Behavioural aspects of self-employment dynamics -PhD thesis-

Publication type

Thesis/Degree/Other Honours


Publication date

June 1, 2014


Using data from the British Household Panel Survey, the thesis provides
both empirical evidence and theoretical explanations to show the nature,
behaviour, and roles of job satisfaction and personality on
self-employed entrepreneurship survival. The thesis poses three research
questions: Does self-employed job satisfaction adapt? Does job
satisfaction predict the likelihood of survival of self-employed
businesses after start-ups? Does personality play a role in the survival
probability of men and women who manage self-employed enterprises? The
first question hypothesises that the initial boost in job satisfaction
associated with the transition into self-employment is transitory,
dissipating rapidly during the early years of the self-employment
venture. Findings suggest that men who become self-employed enjoy a more
permanent boost in overall job satisfaction, satisfaction with pay and,
to some extent, satisfaction with the nature of the work itself. Women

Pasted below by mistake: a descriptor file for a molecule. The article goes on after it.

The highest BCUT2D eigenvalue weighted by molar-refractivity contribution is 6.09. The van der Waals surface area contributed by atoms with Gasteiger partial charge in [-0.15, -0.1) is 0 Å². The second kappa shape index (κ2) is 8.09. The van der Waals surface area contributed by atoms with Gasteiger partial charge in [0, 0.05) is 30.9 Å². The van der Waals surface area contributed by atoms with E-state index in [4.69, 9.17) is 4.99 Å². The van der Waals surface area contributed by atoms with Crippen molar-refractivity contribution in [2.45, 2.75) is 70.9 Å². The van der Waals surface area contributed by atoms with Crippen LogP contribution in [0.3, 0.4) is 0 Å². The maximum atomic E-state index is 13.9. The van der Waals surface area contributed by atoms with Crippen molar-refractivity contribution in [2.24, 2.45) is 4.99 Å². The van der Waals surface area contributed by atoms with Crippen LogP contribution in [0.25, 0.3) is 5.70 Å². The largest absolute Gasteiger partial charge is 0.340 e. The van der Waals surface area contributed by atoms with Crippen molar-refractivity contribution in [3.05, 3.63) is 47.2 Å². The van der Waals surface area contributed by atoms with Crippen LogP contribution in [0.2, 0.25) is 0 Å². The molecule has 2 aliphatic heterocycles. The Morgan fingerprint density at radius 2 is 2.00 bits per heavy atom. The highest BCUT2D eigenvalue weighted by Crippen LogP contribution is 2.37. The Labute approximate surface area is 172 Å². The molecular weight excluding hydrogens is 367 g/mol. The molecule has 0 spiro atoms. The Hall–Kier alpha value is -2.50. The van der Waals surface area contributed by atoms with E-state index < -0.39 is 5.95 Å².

experience a boost in satisfaction with the nature of the work itself
and to, a lesser extent, a boost in satisfaction with pay. Both of these
effects for women are short-lived, casting doubt on the importance of
job satisfaction, work-schedule flexibility, and work-life balance as
pull factors into self-employment. The second question re-examines the
link between job satisfaction and self-employment survival and argues
that the relationship is not necessarily a contemporaneous one. That is,
job satisfaction at time t is not necessarily the best predictor of
survival/exit at time t, but it is the whole self-employment experience
that matters rather than the last reported satisfaction. The results
show that job satisfaction does not predict the probability of survival.
Rather, the maximum job satisfaction and the peak-end combinations
during the self-employment episode are better predictors of survival.
The last question draws on the robust measures of personality to
forecast the survival chances of men and women-managed enterprises,
paying attention to occupational differences. Findings show that, unlike
previous studies, different personality traits predict men and
women-managed ventures survival chances over time; and that the
likelihood of survival overtime of both men and women-managed
enterprises by occupational categories is dependent on the different
personality traits complementing themselves in different scenarios. The
thesis contributes to the existing literature by offering a novel
behavioural research perspective into the analysis of self-employment




Not held in Research Library - bibliographic reference only



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